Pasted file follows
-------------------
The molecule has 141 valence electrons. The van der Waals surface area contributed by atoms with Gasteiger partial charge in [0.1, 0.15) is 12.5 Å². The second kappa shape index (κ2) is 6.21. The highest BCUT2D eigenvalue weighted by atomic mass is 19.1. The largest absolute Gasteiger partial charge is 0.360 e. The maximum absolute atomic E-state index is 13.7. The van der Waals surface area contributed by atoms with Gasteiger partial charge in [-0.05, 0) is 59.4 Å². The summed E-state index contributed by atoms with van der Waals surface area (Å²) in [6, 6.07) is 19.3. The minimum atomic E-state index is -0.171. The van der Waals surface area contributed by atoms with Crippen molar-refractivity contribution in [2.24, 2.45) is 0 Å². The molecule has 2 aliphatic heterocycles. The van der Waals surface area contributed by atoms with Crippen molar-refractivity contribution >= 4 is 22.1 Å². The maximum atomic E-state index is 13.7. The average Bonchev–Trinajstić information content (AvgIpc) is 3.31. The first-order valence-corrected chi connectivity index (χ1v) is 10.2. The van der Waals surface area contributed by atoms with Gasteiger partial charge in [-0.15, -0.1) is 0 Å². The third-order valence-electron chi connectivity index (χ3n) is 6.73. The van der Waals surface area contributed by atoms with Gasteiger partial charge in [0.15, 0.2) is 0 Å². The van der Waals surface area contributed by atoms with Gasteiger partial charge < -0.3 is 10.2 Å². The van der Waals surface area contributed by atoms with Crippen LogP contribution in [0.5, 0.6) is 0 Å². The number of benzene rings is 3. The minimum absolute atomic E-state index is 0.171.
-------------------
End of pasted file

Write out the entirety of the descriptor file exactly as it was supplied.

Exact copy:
The molecule has 141 valence electrons. The van der Waals surface area contributed by atoms with Gasteiger partial charge in [0.1, 0.15) is 12.5 Å². The second kappa shape index (κ2) is 6.21. The highest BCUT2D eigenvalue weighted by atomic mass is 19.1. The largest absolute Gasteiger partial charge is 0.360 e. The maximum absolute atomic E-state index is 13.7. The van der Waals surface area contributed by atoms with Gasteiger partial charge in [-0.05, 0) is 59.4 Å². The summed E-state index contributed by atoms with van der Waals surface area (Å²) in [6, 6.07) is 19.3. The minimum atomic E-state index is -0.171. The van der Waals surface area contributed by atoms with Crippen molar-refractivity contribution in [2.24, 2.45) is 0 Å². The molecule has 2 aliphatic heterocycles. The van der Waals surface area contributed by atoms with Crippen molar-refractivity contribution >= 4 is 22.1 Å². The maximum atomic E-state index is 13.7. The average Bonchev–Trinajstić information content (AvgIpc) is 3.31. The first-order valence-corrected chi connectivity index (χ1v) is 10.2. The van der Waals surface area contributed by atoms with Gasteiger partial charge in [-0.15, -0.1) is 0 Å². The third-order valence-electron chi connectivity index (χ3n) is 6.73. The van der Waals surface area contributed by atoms with Gasteiger partial charge in [0.15, 0.2) is 0 Å². The van der Waals surface area contributed by atoms with Gasteiger partial charge < -0.3 is 10.2 Å². The van der Waals surface area contributed by atoms with Crippen LogP contribution in [0.5, 0.6) is 0 Å². The number of benzene rings is 3. The minimum absolute atomic E-state index is 0.171.